Former President Alvaro Uribe was grilled by lawmakers Wednesday over allegations of ties to drug traffickers and right-wing paramilitaries, accusations that have dogged him over decades in Colombia's politics.

The claims have taken on new relevance as Colombians start to come to grips with their violent past and seek a lasting peace with Marxist rebels.

The questioning of the conservative leader, who was president in 2002-10, was orchestrated by leftist Sen. Ivan Cepeda. Both men have suffered firsthand a half-century of political violence. Uribe's father was killed in a guerrilla ambush. Cepeda's senator-father was gunned down on a Bogota street in 1994 as part of a campaign of terror against leftist politicians following an earlier peace deal.

In a 90-minute speech, Cepeda presented documents and testimony by former paramilitaries, many of whose claims have previously been known, feeding rumors and suspicions about Uribe. The former president has dismissed them as politically motivated. Many involve his family and date from the start of his political career in Medellin when the city was dominated by Pablo Escobar's cocaine cartel.

"Colombia is at a crossroads between perpetuating war, hate and violence or opening the difficult path to reconciliation and peace," Cepeda told a packed assembly of lawmakers and journalists. "Knowing the truth is key for the political process our country is undergoing."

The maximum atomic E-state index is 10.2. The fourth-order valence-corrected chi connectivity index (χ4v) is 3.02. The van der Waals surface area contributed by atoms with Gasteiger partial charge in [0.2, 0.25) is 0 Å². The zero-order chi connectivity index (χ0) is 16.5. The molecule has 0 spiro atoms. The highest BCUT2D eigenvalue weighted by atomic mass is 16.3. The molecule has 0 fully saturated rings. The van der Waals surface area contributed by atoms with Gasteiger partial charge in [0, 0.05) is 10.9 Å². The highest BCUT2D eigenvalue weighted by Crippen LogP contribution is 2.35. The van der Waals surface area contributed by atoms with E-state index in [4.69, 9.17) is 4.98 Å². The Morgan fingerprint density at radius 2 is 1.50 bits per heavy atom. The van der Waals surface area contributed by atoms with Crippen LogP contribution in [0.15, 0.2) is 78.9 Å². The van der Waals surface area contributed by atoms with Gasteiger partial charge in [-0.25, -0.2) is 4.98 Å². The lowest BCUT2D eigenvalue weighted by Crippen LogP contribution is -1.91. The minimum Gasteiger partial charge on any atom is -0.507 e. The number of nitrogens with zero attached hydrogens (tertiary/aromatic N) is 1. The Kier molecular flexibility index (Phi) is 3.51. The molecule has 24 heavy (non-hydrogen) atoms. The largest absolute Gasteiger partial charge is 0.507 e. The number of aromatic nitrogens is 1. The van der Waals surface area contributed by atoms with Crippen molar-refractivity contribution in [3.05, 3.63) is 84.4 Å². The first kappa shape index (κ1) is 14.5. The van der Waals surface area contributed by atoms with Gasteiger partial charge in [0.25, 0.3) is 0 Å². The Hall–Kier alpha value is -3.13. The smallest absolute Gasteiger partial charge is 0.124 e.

Uribe, who got the most votes of any senator winning seats in March elections and is the leading opponent of President Juan Manuel Santos, left the legislature at the start of the session in protest. He called it a "moral lynching" promoted by the Revolutionary Armed Forces of Colombia, or FARC, and the "media servants of terrorism."

But after walking across Plaza Bolivar to present evidence to the Supreme Court accusing Cepeda of slander, Uribe returned to defend his record and attack the current administration.

As president, Uribe beefed up security forces and intensified military offensives against the FARC, helping to dramatically reduce what was then one of the world's highest homicide and kidnapping rates. He also extradited more than 1,000 suspected drug traffickers to the U.S., earning him a reputation as Washington's staunchest ally in the region.

He remains a sharp-tongued warrior, with a populist touch that resonates with many Colombians of even modest means, but his hand-picked presidential candidate, Oscar Ivan Zuluaga, failed to unseat Santos in the hard-fought election this year that was largely viewed as a referendum on whether to continue two-year-old peace talks with the FARC.

Analysts consider the debate on Uribe's legacy an attempt by the government and its allies to weaken him politically so he can't play the role of spoiler should a peace deal be struck. It's also an important step in the country's search for reconciliation after decades of bitter fighting.

"This is another phase of what's going to be a long-term catharsis for Colombia," said Michael Shifter, president of the Washington-based Inter-American Dialogue. "Dredging up decades of conflict take a long time and makes it hard on both sides to move forward. If the process isn't handled well it can be very risky."

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Joshua Goodman on Twitter: @APjoshgoodman